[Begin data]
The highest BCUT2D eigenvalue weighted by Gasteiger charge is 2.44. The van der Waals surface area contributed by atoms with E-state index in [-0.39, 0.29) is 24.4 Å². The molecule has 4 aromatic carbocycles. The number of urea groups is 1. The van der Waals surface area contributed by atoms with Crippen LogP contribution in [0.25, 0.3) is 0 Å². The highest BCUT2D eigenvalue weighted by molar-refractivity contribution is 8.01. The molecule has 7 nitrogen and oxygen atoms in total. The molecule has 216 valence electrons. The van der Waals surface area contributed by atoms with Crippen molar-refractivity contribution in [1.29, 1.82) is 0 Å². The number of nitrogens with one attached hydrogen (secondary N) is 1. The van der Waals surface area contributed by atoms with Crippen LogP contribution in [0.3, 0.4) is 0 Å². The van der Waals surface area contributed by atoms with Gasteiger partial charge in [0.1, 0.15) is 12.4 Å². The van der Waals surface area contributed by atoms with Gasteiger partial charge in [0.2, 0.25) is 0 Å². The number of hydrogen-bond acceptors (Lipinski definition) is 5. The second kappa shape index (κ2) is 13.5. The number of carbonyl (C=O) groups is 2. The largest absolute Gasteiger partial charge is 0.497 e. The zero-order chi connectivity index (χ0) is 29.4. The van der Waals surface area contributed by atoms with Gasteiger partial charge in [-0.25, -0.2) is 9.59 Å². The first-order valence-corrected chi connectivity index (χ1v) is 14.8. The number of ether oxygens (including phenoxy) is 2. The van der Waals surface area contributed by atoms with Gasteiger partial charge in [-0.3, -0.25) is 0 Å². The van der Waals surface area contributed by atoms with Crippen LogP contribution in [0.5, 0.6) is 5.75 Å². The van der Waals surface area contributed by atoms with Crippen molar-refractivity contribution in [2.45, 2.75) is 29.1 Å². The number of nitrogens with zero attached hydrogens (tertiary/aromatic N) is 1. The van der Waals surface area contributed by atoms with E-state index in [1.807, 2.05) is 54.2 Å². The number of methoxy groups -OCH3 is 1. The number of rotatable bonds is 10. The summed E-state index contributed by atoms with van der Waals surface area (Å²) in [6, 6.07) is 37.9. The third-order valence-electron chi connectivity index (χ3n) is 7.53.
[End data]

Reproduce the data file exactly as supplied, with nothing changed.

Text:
The highest BCUT2D eigenvalue weighted by Gasteiger charge is 2.44. The van der Waals surface area contributed by atoms with E-state index in [-0.39, 0.29) is 24.4 Å². The molecule has 4 aromatic carbocycles. The number of urea groups is 1. The van der Waals surface area contributed by atoms with Crippen LogP contribution in [0.25, 0.3) is 0 Å². The highest BCUT2D eigenvalue weighted by molar-refractivity contribution is 8.01. The molecule has 7 nitrogen and oxygen atoms in total. The molecule has 216 valence electrons. The van der Waals surface area contributed by atoms with Crippen molar-refractivity contribution in [1.29, 1.82) is 0 Å². The number of nitrogens with one attached hydrogen (secondary N) is 1. The van der Waals surface area contributed by atoms with Crippen LogP contribution in [0.3, 0.4) is 0 Å². The van der Waals surface area contributed by atoms with Gasteiger partial charge in [0.1, 0.15) is 12.4 Å². The van der Waals surface area contributed by atoms with Gasteiger partial charge in [0.2, 0.25) is 0 Å². The number of hydrogen-bond acceptors (Lipinski definition) is 5. The second kappa shape index (κ2) is 13.5. The number of carbonyl (C=O) groups is 2. The largest absolute Gasteiger partial charge is 0.497 e. The zero-order chi connectivity index (χ0) is 29.4. The van der Waals surface area contributed by atoms with Gasteiger partial charge in [-0.25, -0.2) is 9.59 Å². The first-order valence-corrected chi connectivity index (χ1v) is 14.8. The number of ether oxygens (including phenoxy) is 2. The van der Waals surface area contributed by atoms with Gasteiger partial charge in [-0.3, -0.25) is 0 Å². The van der Waals surface area contributed by atoms with Crippen LogP contribution in [0.5, 0.6) is 5.75 Å². The van der Waals surface area contributed by atoms with Crippen molar-refractivity contribution in [2.45, 2.75) is 29.1 Å². The number of nitrogens with zero attached hydrogens (tertiary/aromatic N) is 1. The van der Waals surface area contributed by atoms with E-state index in [1.807, 2.05) is 54.2 Å². The number of methoxy groups -OCH3 is 1. The number of rotatable bonds is 10. The summed E-state index contributed by atoms with van der Waals surface area (Å²) in [6, 6.07) is 37.9. The third-order valence-electron chi connectivity index (χ3n) is 7.53.